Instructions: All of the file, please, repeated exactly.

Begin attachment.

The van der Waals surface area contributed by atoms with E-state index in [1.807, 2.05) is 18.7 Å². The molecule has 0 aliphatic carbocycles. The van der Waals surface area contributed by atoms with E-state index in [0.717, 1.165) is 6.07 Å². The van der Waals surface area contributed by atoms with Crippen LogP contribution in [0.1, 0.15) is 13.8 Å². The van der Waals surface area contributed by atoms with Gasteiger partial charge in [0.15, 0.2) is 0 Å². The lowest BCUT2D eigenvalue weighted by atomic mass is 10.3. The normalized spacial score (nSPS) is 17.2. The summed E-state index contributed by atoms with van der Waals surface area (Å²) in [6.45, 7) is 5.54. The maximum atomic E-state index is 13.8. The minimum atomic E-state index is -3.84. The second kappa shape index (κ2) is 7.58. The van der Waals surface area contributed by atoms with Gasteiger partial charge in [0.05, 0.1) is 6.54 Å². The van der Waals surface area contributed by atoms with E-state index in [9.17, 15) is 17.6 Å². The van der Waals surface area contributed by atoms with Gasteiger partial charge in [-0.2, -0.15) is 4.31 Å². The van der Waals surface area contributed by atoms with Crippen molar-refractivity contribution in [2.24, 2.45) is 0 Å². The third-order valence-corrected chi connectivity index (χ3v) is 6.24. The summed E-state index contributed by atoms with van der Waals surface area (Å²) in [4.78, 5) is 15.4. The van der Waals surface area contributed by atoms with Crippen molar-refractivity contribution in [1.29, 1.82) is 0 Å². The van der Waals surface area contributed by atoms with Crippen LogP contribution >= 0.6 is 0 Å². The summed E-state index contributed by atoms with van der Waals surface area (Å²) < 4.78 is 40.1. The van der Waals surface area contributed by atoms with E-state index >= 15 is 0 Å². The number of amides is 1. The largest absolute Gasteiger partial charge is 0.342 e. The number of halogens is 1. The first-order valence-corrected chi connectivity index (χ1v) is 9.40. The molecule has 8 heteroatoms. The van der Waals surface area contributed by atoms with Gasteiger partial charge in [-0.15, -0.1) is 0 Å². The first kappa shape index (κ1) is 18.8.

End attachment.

The van der Waals surface area contributed by atoms with E-state index in [1.807, 2.05) is 18.7 Å². The molecule has 0 aliphatic carbocycles. The van der Waals surface area contributed by atoms with E-state index in [0.717, 1.165) is 6.07 Å². The van der Waals surface area contributed by atoms with Crippen LogP contribution in [0.1, 0.15) is 13.8 Å². The van der Waals surface area contributed by atoms with Gasteiger partial charge in [0.15, 0.2) is 0 Å². The lowest BCUT2D eigenvalue weighted by atomic mass is 10.3. The normalized spacial score (nSPS) is 17.2. The summed E-state index contributed by atoms with van der Waals surface area (Å²) in [6.45, 7) is 5.54. The maximum atomic E-state index is 13.8. The minimum atomic E-state index is -3.84. The second kappa shape index (κ2) is 7.58. The van der Waals surface area contributed by atoms with Gasteiger partial charge in [0.05, 0.1) is 6.54 Å². The van der Waals surface area contributed by atoms with E-state index in [9.17, 15) is 17.6 Å². The van der Waals surface area contributed by atoms with Gasteiger partial charge in [-0.2, -0.15) is 4.31 Å². The van der Waals surface area contributed by atoms with Crippen molar-refractivity contribution in [2.24, 2.45) is 0 Å². The third-order valence-corrected chi connectivity index (χ3v) is 6.24. The summed E-state index contributed by atoms with van der Waals surface area (Å²) in [4.78, 5) is 15.4. The van der Waals surface area contributed by atoms with Crippen molar-refractivity contribution in [1.29, 1.82) is 0 Å². The van der Waals surface area contributed by atoms with Crippen LogP contribution >= 0.6 is 0 Å². The summed E-state index contributed by atoms with van der Waals surface area (Å²) < 4.78 is 40.1. The van der Waals surface area contributed by atoms with E-state index >= 15 is 0 Å². The number of amides is 1. The largest absolute Gasteiger partial charge is 0.342 e. The number of halogens is 1. The first-order valence-corrected chi connectivity index (χ1v) is 9.40. The molecule has 8 heteroatoms. The van der Waals surface area contributed by atoms with Gasteiger partial charge in [-0.15, -0.1) is 0 Å². The first kappa shape index (κ1) is 18.8.